I like a near miss.
It’s always a joy, of course, to read a book and simply not be able to imagine its being any better. As I’ve indicated in previous posts, I felt that way about Erickson’s Zeroville, as well as about Padgett Powell’s Edisto.
But once in a while I’m somewhat cheered by reading a book that comes close to pulling off what its author seemed to intend but that ultimately falls short. It feels like a sign that the author is reaching to articulate something just beyond his or her capacity. It’s like getting to watch someone learn how to write.
I remember reading a relatively early book by Denis Johnson, Resuscitation of a Hanged Man. This was back in the early 90’s, and Johnson’s star was just starting to rise. Later in the 90’s he would publish the knockout book of stories, Jesus’ Son, and just last year he won the National Book Award for his breakout novel, Tree of Smoke. At the time, though, he’d published but three novels, of which Resuscitation was the most recent. I’d been pulling for Johnson over the course of his first couple of books, and I had high hopes for the new one. But when I finished it, what I thought was: Wow, almost.
Rather than disappointed, though, I felt kind of elated, because he’d almost done it. He’d gotten closer to writing a masterpiece than he had before, and I could feel the momentum of his progression towards …something. Maturity, maybe? A stronger command of his obvious talent? Anyway, he was getting there, and I was getting to watch.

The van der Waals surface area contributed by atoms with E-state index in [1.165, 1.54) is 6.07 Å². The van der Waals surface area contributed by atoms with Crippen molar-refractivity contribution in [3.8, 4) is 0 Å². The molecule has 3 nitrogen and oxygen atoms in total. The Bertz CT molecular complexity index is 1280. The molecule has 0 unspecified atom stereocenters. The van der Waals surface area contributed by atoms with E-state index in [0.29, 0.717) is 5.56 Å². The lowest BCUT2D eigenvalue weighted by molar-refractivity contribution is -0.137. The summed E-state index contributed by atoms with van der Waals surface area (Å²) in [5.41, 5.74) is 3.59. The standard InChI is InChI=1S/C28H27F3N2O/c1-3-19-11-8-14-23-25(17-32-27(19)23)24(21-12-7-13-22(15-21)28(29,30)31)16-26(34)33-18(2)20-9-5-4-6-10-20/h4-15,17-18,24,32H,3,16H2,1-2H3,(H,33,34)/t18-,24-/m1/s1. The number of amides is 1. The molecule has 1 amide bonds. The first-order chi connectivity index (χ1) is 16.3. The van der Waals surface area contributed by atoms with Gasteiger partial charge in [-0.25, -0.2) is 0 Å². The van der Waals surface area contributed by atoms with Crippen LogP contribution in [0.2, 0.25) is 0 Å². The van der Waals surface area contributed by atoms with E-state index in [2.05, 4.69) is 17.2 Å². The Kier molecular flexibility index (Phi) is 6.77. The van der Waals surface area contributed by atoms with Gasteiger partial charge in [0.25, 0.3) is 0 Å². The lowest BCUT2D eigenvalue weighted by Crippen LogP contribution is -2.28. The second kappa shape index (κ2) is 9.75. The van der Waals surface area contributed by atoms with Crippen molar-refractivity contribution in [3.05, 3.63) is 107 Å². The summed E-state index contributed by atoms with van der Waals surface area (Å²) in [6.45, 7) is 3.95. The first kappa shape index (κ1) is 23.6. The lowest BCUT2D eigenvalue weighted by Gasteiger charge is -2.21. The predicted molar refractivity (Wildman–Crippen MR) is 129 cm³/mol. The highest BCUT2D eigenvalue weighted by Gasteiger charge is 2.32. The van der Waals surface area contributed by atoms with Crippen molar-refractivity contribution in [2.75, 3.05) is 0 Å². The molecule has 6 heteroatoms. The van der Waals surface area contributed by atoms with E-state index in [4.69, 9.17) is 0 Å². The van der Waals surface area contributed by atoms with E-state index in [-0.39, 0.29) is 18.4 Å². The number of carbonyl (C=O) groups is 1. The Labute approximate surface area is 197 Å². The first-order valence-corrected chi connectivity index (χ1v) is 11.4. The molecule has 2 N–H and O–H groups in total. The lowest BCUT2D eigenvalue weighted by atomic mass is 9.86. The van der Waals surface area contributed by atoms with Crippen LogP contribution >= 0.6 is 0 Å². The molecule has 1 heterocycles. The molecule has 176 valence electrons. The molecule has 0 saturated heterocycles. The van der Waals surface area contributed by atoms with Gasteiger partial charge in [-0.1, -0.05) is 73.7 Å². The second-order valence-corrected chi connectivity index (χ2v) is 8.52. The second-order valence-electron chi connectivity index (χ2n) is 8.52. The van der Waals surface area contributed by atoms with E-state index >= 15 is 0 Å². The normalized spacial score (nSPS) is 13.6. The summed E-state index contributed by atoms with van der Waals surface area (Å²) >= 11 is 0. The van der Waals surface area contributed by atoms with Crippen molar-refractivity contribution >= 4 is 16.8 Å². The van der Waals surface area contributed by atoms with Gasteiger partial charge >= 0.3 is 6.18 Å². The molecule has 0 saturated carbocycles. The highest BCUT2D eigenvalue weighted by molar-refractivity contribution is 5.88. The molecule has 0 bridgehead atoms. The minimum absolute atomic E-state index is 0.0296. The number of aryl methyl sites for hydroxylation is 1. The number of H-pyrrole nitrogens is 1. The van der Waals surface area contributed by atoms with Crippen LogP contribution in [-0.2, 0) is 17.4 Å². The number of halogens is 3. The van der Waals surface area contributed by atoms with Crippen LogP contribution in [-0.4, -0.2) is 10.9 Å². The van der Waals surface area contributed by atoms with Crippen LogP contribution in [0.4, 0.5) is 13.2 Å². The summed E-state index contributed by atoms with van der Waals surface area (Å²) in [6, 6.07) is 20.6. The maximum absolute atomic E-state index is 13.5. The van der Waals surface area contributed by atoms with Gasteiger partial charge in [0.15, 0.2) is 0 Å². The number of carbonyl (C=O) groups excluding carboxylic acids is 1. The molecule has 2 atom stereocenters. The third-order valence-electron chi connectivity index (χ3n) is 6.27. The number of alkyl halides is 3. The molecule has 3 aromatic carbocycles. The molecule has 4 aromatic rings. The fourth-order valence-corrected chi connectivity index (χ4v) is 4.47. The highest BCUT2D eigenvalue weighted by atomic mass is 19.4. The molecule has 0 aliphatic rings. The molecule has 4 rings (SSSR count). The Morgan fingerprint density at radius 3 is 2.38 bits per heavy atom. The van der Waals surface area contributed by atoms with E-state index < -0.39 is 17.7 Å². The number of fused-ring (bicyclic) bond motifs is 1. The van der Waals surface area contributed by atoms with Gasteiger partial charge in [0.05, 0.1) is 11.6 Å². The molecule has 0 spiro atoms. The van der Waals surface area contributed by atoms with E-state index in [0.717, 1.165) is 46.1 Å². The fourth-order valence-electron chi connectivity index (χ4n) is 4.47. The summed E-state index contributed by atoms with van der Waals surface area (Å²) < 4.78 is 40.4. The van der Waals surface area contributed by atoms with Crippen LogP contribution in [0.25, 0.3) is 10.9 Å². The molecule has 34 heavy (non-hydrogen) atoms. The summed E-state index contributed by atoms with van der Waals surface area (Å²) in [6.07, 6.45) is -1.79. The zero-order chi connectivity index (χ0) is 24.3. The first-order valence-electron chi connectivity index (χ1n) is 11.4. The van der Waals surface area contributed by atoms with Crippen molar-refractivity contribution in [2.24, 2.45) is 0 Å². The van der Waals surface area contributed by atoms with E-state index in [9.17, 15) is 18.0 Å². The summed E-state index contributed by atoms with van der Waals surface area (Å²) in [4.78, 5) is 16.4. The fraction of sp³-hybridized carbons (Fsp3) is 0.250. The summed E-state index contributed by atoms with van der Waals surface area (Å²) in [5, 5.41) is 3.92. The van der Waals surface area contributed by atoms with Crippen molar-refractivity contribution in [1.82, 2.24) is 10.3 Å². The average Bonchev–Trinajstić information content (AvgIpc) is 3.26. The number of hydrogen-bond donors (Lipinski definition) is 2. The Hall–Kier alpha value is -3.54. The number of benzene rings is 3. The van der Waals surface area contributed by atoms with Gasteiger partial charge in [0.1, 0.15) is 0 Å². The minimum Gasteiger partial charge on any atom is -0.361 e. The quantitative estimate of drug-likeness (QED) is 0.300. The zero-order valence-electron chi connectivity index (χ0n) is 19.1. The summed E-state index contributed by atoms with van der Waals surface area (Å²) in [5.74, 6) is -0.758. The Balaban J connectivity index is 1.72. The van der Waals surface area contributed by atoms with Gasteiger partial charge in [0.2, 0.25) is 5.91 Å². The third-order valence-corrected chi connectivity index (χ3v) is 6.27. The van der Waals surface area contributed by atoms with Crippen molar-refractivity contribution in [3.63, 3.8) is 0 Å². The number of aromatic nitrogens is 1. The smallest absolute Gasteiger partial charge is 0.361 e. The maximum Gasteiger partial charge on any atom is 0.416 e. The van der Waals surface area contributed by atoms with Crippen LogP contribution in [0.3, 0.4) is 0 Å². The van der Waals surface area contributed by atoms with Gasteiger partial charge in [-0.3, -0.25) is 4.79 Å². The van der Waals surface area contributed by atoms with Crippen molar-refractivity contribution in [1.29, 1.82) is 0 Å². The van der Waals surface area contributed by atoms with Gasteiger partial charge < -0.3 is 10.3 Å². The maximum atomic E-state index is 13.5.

Writing is a peculiar art form. I’ve always considered all of the arts –painting, music, sculpture, dance—to be attempts to express what is ineffable about the human condition. Literature, counterintuitively, is an attempt to express the ineffable using words, which means that a near miss is something impressive in itself.
Sometimes, when a writer acknowledges the impossibility of what he or she is trying to accomplish, but proceeds anyway, something amazing happens. I’m thinking here of Joan Wickersham’s powerful, painful book The Suicide Index. Wickersham’s father committed suicide after a long but largely hidden struggle with depression. As anyone who has survived such an incident will tell you, trying to put the aftermath of such an event into words is nearly impossible. For a writer, coming face to face with the possibility that there simply might not be language available to describe her experience could have rendered her mute. I’m surprised she didn’t just publish a blank book.
Instead, she made a study of the uselessness of trying to use language to impose order on the chaotic effects of her father’s suicide. Structuring her book as an index –that most ordered of documents—she articulated not merely the experience itself but the failure of trying to do so.
Wickersham’s book caught the notice of a lot of critics. It garnered a surprise nomination for the National Book Award, and landed on the best books of the year lists of Salon.com, The Boston Globe, the L.A. Times, and the Washington Post. It’s a brilliant book on a tough subject, certainly, but I think that the attention the book earned had to do with something more, something left unsaid in the reviews. I think that Wickersham produced a book that, whether deliberately or not, goes to the very heart of what all writers try to do. She nakedly exposed the struggle to bend language to the purpose of saying what can't be said.
She wrote a near miss, and did so brilliantly.